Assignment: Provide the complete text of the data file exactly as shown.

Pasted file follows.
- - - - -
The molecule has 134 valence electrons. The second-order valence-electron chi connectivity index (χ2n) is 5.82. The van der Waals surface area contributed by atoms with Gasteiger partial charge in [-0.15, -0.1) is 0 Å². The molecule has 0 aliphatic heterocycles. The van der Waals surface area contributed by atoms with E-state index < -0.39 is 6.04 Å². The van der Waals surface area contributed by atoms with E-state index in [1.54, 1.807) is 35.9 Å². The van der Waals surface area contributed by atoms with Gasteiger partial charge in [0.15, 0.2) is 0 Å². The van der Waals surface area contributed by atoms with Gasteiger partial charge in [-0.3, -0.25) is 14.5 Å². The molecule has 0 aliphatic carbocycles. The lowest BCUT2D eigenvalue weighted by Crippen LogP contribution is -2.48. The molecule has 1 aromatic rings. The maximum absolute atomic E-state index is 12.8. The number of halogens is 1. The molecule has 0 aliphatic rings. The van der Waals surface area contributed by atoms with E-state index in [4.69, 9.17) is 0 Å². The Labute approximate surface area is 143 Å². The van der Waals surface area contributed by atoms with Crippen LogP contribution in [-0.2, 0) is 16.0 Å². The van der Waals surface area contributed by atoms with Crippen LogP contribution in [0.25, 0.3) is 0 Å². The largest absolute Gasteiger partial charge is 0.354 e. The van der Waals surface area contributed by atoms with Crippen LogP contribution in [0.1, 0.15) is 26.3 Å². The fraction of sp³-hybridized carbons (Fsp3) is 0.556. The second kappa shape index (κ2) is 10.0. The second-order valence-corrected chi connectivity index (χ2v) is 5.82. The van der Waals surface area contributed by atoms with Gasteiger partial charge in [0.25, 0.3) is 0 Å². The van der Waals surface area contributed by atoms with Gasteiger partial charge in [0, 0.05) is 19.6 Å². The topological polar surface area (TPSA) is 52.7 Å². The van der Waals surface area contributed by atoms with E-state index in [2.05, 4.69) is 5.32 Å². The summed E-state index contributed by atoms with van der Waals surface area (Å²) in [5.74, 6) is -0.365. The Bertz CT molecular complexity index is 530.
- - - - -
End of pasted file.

The molecule has 134 valence electrons. The second-order valence-electron chi connectivity index (χ2n) is 5.82. The van der Waals surface area contributed by atoms with Gasteiger partial charge in [-0.15, -0.1) is 0 Å². The molecule has 0 aliphatic heterocycles. The van der Waals surface area contributed by atoms with E-state index < -0.39 is 6.04 Å². The van der Waals surface area contributed by atoms with E-state index in [1.54, 1.807) is 35.9 Å². The van der Waals surface area contributed by atoms with Gasteiger partial charge in [0.15, 0.2) is 0 Å². The van der Waals surface area contributed by atoms with Gasteiger partial charge in [-0.3, -0.25) is 14.5 Å². The molecule has 0 aliphatic carbocycles. The lowest BCUT2D eigenvalue weighted by Crippen LogP contribution is -2.48. The molecule has 1 aromatic rings. The maximum absolute atomic E-state index is 12.8. The number of halogens is 1. The molecule has 0 aliphatic rings. The van der Waals surface area contributed by atoms with E-state index in [4.69, 9.17) is 0 Å². The Labute approximate surface area is 143 Å². The van der Waals surface area contributed by atoms with Crippen LogP contribution in [-0.2, 0) is 16.0 Å². The van der Waals surface area contributed by atoms with Crippen LogP contribution in [0.25, 0.3) is 0 Å². The largest absolute Gasteiger partial charge is 0.354 e. The van der Waals surface area contributed by atoms with Crippen LogP contribution in [0.1, 0.15) is 26.3 Å². The fraction of sp³-hybridized carbons (Fsp3) is 0.556. The second kappa shape index (κ2) is 10.0. The second-order valence-corrected chi connectivity index (χ2v) is 5.82. The van der Waals surface area contributed by atoms with Gasteiger partial charge in [0.25, 0.3) is 0 Å². The van der Waals surface area contributed by atoms with Gasteiger partial charge in [0, 0.05) is 19.6 Å². The topological polar surface area (TPSA) is 52.7 Å². The van der Waals surface area contributed by atoms with E-state index in [2.05, 4.69) is 5.32 Å². The summed E-state index contributed by atoms with van der Waals surface area (Å²) in [5.74, 6) is -0.365. The Bertz CT molecular complexity index is 530.